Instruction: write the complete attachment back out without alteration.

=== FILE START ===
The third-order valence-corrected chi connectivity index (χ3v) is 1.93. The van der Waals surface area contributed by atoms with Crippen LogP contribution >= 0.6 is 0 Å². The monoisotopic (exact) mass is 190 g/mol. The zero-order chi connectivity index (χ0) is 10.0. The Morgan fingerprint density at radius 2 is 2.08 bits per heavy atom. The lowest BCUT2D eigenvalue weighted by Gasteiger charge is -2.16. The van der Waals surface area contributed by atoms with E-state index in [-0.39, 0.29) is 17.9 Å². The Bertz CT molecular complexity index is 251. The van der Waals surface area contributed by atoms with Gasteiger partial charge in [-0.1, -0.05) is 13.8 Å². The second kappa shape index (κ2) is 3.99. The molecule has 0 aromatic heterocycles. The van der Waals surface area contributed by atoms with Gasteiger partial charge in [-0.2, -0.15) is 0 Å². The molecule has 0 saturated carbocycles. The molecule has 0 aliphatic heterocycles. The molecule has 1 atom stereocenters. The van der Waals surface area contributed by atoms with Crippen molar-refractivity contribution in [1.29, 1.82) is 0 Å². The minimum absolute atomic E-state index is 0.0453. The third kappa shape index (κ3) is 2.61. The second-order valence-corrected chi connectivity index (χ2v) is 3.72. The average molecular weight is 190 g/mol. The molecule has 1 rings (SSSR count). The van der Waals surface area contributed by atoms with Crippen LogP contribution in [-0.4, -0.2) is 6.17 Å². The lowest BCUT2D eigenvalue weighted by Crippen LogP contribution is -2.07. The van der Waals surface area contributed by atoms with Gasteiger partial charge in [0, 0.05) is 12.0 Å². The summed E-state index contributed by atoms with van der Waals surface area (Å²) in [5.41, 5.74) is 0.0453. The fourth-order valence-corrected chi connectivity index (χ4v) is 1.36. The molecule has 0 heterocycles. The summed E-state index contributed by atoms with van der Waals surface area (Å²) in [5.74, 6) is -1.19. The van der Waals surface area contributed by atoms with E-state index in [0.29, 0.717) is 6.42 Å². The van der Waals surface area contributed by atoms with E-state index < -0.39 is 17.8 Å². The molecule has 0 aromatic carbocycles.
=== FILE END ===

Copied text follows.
The third-order valence-corrected chi connectivity index (χ3v) is 1.93. The van der Waals surface area contributed by atoms with Crippen LogP contribution >= 0.6 is 0 Å². The monoisotopic (exact) mass is 190 g/mol. The zero-order chi connectivity index (χ0) is 10.0. The Morgan fingerprint density at radius 2 is 2.08 bits per heavy atom. The lowest BCUT2D eigenvalue weighted by Gasteiger charge is -2.16. The van der Waals surface area contributed by atoms with E-state index in [-0.39, 0.29) is 17.9 Å². The Bertz CT molecular complexity index is 251. The van der Waals surface area contributed by atoms with Gasteiger partial charge in [-0.1, -0.05) is 13.8 Å². The second kappa shape index (κ2) is 3.99. The molecule has 0 aromatic heterocycles. The van der Waals surface area contributed by atoms with Gasteiger partial charge in [-0.2, -0.15) is 0 Å². The molecule has 0 saturated carbocycles. The molecule has 0 aliphatic heterocycles. The molecule has 1 atom stereocenters. The van der Waals surface area contributed by atoms with Crippen molar-refractivity contribution in [1.29, 1.82) is 0 Å². The minimum absolute atomic E-state index is 0.0453. The third kappa shape index (κ3) is 2.61. The second-order valence-corrected chi connectivity index (χ2v) is 3.72. The average molecular weight is 190 g/mol. The molecule has 1 rings (SSSR count). The van der Waals surface area contributed by atoms with Crippen LogP contribution in [-0.4, -0.2) is 6.17 Å². The lowest BCUT2D eigenvalue weighted by Crippen LogP contribution is -2.07. The van der Waals surface area contributed by atoms with Gasteiger partial charge in [0, 0.05) is 12.0 Å². The summed E-state index contributed by atoms with van der Waals surface area (Å²) in [5.41, 5.74) is 0.0453. The fourth-order valence-corrected chi connectivity index (χ4v) is 1.36. The molecule has 0 heterocycles. The summed E-state index contributed by atoms with van der Waals surface area (Å²) in [5.74, 6) is -1.19. The van der Waals surface area contributed by atoms with E-state index in [0.29, 0.717) is 6.42 Å². The van der Waals surface area contributed by atoms with E-state index < -0.39 is 17.8 Å². The molecule has 0 aromatic carbocycles.